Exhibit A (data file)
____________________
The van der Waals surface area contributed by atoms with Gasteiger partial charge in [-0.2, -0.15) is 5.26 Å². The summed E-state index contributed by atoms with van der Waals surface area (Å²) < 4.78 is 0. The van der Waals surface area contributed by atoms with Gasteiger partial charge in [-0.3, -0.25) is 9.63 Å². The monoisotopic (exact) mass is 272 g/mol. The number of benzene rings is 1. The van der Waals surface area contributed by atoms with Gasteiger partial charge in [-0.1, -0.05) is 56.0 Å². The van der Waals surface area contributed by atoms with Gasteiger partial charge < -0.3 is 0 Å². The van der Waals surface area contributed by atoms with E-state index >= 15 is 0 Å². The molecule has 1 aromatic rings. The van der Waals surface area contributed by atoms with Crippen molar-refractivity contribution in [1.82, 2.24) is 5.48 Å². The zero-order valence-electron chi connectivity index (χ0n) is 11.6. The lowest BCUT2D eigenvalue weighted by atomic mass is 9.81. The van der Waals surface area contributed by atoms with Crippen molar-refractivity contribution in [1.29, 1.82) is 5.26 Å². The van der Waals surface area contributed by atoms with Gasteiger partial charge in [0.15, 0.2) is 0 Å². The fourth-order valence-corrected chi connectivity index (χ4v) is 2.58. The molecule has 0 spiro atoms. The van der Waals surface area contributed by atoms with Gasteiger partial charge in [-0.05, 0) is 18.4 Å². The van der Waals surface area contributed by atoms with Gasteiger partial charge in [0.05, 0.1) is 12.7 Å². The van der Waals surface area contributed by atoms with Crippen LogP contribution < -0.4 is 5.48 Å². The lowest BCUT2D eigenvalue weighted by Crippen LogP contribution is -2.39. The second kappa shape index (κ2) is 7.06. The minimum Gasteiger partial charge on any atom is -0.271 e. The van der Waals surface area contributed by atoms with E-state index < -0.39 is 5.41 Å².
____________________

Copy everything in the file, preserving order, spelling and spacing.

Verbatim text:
The van der Waals surface area contributed by atoms with Gasteiger partial charge in [-0.2, -0.15) is 5.26 Å². The summed E-state index contributed by atoms with van der Waals surface area (Å²) < 4.78 is 0. The van der Waals surface area contributed by atoms with Gasteiger partial charge in [-0.3, -0.25) is 9.63 Å². The monoisotopic (exact) mass is 272 g/mol. The number of benzene rings is 1. The van der Waals surface area contributed by atoms with Gasteiger partial charge in [-0.1, -0.05) is 56.0 Å². The van der Waals surface area contributed by atoms with Gasteiger partial charge < -0.3 is 0 Å². The van der Waals surface area contributed by atoms with E-state index >= 15 is 0 Å². The molecule has 1 aromatic rings. The van der Waals surface area contributed by atoms with Crippen molar-refractivity contribution in [1.82, 2.24) is 5.48 Å². The zero-order valence-electron chi connectivity index (χ0n) is 11.6. The lowest BCUT2D eigenvalue weighted by atomic mass is 9.81. The van der Waals surface area contributed by atoms with Crippen molar-refractivity contribution in [1.29, 1.82) is 5.26 Å². The van der Waals surface area contributed by atoms with Gasteiger partial charge in [0.15, 0.2) is 0 Å². The fourth-order valence-corrected chi connectivity index (χ4v) is 2.58. The molecule has 0 spiro atoms. The van der Waals surface area contributed by atoms with Gasteiger partial charge in [-0.05, 0) is 18.4 Å². The van der Waals surface area contributed by atoms with Gasteiger partial charge in [0.05, 0.1) is 12.7 Å². The van der Waals surface area contributed by atoms with Crippen LogP contribution < -0.4 is 5.48 Å². The lowest BCUT2D eigenvalue weighted by Crippen LogP contribution is -2.39. The second kappa shape index (κ2) is 7.06. The minimum Gasteiger partial charge on any atom is -0.271 e. The van der Waals surface area contributed by atoms with E-state index < -0.39 is 5.41 Å².